With its ubiquitous TV commercials and the free software that arrives unbidden in your mailbox, America Online has always promised one thing: simplicity. Install the software, log on to AOL, and soon you’re firing off e-mail like an old pro. Knock the service all you want, but for the 2 million-plus Mac users who subscribe to AOL, that simplicity is a big draw.
With AOL 5.0, the latest version of the ISP’s software for the Mac, simplicity is still a factor. Indeed, the most impressive additions in AOL 5.0 are tweaks that make it easier to navigate the growing online community. But the upgrade focuses on the additional servicesfrom a personal calendar to a digital photo albumthat make AOL an online destination. And all too often, simplicity gets lost in the shuffle.
No Mac Makeover
The latest version offers few major changes; the high-profile additions, such as My Calendar, My Places, and You’ve Got Pictures, have already appeared in AOL’s Windows software or on the company’s Web site. And although the new Mac-only features are nice, they’re hardly stuff that will change the way you use AOL.
Still, some of the changes in AOL 5.0 are quite useful. Mac users can now attach files to their e-mail messages by dragging and dropping them into the Attachments window (now AOL just needs to master the art of making attached files consistently readable); the new Download Manager simplifies locating files; and the You’ve Got Pictures feature lets you drop off film for development at a participating retailer and have the prints e-mailed back. Also, you can now create up to seven screen names and switch between them easily without logging off.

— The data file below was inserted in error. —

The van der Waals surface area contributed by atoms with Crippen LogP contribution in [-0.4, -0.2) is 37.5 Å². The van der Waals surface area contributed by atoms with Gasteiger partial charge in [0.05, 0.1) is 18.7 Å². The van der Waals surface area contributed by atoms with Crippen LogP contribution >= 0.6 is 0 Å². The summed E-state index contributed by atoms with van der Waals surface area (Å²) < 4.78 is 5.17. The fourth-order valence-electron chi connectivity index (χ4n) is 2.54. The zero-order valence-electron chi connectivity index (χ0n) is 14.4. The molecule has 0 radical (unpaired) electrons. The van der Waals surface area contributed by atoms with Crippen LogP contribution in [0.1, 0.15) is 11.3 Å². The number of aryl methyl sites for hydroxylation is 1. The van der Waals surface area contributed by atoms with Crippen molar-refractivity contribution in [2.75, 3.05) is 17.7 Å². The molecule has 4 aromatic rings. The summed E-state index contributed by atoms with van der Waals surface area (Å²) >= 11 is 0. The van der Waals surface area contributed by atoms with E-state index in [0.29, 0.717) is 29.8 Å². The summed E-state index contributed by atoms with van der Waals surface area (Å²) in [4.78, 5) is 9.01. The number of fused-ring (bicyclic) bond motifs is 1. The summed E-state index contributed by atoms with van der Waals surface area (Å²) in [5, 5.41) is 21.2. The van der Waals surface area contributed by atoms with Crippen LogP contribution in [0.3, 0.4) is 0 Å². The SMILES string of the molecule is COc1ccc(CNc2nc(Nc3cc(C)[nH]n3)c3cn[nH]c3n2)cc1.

The problem is, many of these convenient features don’t go far enough. For instance, My Places lets you pick five links to include on your Welcome screen. Unfortunately, you can only choose AOL channels; you can’t program in a favorite URL or a frequently visited Web site.
The search button in AOL’s main tool bar scours AOL features and the Internet, but produces vague results. When we typed in “Macintosh,” for example, we got four AOL categories and a host of Web pages. But the top ten results included an IBM press release for ViaVoice and a home page for a Mac repair service in Oregonnot exactly useful.
Searching for local events in AOL’s My Calendar feature is like trying to find a needle in a haystack.
My Calendar, My Nightmare
Other new AOL 5.0 features need more than a little refinement. My Calendar stands out as one of the biggest misfires. AOL touts it as an online organizer that lets members track appointments and special events online. A search feature lets users add local concerts, shows, and sporting events to My Calendara nice idea, but the calendar features of PDAs and other online services are much less frustrating to use. Look for San Francisco events, for example, and you’ll get only a listing of venues, not the actual events they’re offering. This is a time-consuming way to search, and you get few listings for outlying cities.
Adding events is almost as maddening. For instance, My Calendar lets you mark when your favorite TV shows air, but entering just one episode of a program took us five clicks. If you want weekly reminders for the show, that’s an extra click. That may seem inconsequential, but as AOL’s service is already known for sluggishness, My Calendar can turn into a huge time sink.
Apart from drag-and-drop capability, the Mac-specific features failed to excite us. Mac users can now view animated GIF files and listen to embedded sounds in e-mail from other Mac-using AOL membersnot exactly a cutting-edge feature. New speech-synthesis, file-storage, and sorting features are equally bland.
Downloading the AOL 5.0 upgrade takes some time28 minutes to nearly 2 hours, depending on the speed of your modem. Installation on a hard disk via CD-ROM is much faster, but the bottom line is that upgrading to AOL 5.0 may not be worth the effort.